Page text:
After the good experiences with the HLM-V3 the HLM-V4 was developed. To avoid fracture of the crankcase it should be machined from a strong aluminium alloy and a new crankcase design should avoid stress concentration in front of the rear ball bearing (if we consider the crankcase around the rear ball bearing as a ring which is radial elastic and the crankcase in front of the rear ball bearing as a shim which can be considered as radial stiff, we will get a high stress concentration between ring and shim in case of radial loads). Four crankcases of this engine type were made. All other parts were taken from the HLM-V3. The serial number two with a selfmade rear intake was getting a real successful engine. It was slightly faster than Lothars AKM engines but it was difficult to adjust for maximum power especially in tight maneuvers. This engine was used successful for qualification in 1996 and during the European Championships 1997.


A friend of Robert, working in a professional casting factory, casted some crankcases from the HLM-V3 crankcase mould. The engine which was built from this crankcases was the HLM-V5. Its difference to the HLM-V3 is a 10 mm crankshaft, running in a 10x19x5 mm rear bearing. Only one engine (from two) was finished in 1996. It was working well and is now fitted with a L&L cylinder.


The L&L engine was built in cooperation with Loet in 1997/1998. The mould for the die cast crankcase was turned out by Lothar whereas Loet has done all the milling work. The first 17 wax castings were rear intake crankcases and after milling down a small wall in the mould all further castings were front intake crankcases.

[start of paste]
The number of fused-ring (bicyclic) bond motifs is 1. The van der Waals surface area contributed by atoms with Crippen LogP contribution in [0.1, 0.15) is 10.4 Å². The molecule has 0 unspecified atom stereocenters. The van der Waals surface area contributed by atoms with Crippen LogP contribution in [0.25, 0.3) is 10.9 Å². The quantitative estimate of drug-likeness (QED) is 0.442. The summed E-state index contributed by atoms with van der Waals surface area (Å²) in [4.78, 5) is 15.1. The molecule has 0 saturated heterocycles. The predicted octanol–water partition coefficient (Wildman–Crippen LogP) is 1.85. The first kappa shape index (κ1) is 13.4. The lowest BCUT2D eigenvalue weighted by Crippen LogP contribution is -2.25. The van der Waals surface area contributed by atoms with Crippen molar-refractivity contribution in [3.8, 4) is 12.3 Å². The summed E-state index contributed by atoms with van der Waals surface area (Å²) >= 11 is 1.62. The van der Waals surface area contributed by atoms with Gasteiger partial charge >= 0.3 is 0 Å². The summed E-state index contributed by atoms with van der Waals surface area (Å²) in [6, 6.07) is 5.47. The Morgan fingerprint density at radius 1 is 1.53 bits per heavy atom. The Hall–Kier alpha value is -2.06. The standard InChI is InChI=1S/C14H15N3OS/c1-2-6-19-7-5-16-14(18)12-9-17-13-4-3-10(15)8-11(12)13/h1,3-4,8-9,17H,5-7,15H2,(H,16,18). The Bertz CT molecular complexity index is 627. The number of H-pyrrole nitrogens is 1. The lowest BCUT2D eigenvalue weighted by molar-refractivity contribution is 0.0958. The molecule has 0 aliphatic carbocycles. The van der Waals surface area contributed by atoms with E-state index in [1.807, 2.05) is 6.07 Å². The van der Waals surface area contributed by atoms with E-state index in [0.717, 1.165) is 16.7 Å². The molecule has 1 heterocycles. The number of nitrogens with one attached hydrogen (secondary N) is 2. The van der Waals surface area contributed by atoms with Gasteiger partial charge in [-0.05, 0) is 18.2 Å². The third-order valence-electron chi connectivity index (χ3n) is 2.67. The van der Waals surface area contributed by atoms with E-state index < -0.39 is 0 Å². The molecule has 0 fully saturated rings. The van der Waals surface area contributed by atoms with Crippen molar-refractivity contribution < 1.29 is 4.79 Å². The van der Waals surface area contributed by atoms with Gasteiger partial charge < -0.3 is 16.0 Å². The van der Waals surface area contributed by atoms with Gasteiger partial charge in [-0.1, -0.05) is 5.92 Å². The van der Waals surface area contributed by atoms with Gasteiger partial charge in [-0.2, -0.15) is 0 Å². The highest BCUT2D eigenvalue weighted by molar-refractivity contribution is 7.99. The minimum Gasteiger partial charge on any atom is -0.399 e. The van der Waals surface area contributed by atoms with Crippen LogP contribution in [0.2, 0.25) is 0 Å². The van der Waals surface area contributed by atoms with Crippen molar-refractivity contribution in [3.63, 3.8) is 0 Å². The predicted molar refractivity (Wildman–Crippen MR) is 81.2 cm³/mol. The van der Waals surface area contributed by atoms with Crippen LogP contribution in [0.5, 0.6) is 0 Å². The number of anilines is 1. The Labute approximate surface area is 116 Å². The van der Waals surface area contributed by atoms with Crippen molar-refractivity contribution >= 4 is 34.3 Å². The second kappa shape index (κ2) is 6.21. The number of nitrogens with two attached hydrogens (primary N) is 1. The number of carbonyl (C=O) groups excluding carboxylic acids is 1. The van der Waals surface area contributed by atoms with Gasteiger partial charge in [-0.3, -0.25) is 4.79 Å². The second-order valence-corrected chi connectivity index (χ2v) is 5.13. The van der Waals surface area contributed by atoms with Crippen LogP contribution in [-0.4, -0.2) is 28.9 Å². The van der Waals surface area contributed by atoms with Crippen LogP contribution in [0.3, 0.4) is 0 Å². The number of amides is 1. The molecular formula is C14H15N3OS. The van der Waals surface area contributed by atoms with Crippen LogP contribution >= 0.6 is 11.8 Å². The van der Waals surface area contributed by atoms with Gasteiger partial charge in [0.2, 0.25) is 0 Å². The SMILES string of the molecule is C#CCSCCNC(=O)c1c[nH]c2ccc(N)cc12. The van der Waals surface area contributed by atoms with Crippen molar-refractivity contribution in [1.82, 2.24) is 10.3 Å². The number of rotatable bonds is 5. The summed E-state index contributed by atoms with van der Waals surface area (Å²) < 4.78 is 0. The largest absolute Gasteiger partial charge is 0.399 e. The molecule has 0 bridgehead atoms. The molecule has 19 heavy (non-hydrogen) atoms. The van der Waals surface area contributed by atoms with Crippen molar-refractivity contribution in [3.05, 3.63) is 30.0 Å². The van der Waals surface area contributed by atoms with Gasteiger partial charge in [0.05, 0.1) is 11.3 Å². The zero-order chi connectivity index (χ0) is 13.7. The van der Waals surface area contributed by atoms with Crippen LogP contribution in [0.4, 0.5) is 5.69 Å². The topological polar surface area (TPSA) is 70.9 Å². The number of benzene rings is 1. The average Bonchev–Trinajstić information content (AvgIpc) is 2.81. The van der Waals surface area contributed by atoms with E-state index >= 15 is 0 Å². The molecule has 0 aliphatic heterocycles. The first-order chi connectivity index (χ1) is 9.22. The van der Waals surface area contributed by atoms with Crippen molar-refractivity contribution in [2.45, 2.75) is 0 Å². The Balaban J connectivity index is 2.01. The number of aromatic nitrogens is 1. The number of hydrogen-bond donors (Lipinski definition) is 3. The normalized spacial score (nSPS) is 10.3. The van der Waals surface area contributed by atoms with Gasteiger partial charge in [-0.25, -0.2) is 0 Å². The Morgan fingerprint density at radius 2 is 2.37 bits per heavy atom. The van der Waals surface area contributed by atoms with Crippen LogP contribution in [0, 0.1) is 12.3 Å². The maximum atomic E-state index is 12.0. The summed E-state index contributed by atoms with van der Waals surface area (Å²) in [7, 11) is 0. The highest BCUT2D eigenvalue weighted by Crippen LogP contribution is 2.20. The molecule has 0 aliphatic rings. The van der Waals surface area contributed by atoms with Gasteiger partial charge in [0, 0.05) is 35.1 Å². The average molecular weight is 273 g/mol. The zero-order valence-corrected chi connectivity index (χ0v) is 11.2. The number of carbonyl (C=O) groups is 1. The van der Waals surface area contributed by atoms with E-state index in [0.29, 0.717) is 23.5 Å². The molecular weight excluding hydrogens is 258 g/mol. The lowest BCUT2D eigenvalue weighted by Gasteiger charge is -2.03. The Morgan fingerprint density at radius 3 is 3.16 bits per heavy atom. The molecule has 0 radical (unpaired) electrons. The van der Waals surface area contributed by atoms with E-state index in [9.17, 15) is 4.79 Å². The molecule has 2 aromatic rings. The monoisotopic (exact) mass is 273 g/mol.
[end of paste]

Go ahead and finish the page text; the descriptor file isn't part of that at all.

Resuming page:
Loet finished his engine in 1998, but his engine showed vibration problems which were very difficult to locate. A comparison of the torsional stiffness between Loets 12 mm diameter crankshaft (with radial slot for front intake) and Lothars 10 mm diameter crankshaft for rear intake showed that the torsional stiffness of Lothars crankshaft was 2.5 times higher although it had a smaller diameter! But the real reason for the vibration problems were not found. Loet got better results in using the crankshaft from the MMB-Caziol engine.

Lothars L&L engines are fitted with the above mentioned 10 mm diameter crankshaft, running in a 10x19x5 mm rear bearing like the HLM-V5. 6 L&L rear intake crankcases were machined in spring 1999, 5 were finished. The photo shows a L&L engine with (AKM) cylinder liner and piston.


In the last flight tests of a L&L it was faster than an AKM which served as a reference. This L&L was damaged during this test and Lothar decided on the way home to build the HLM-V6 (with a steel crankcase).

The HLM-V6 engine is using cylinders which Lothar got from Rob Metkemejer during casting of the L&L crankcases for the promise to build up a combat engine with these cylinders. Rob built this cylinder for his team race engine which are not fitted with silencers. Because combat engines requires a silencer, an adapter was glued to the cylinder. The crankshaft was taken from the L&L engine, but it is running in a 10x22x6 mm rear bearing. To save weight, the engine mounts are integrated in the rear intake backplate.


The latest modification of the HLM-V6 is shown in the photo below. It is a full integral cylinder which was mannufactured by BARTZ & SCHALK using rapid prototyping methods (laser sintering) to get the model. It was precision casted by RAPID METAL Technologies GmbH.


A screenshot of the CAD-model of this engine is shown below.

Foto Guss-Session
HLM V6 Zylinderguss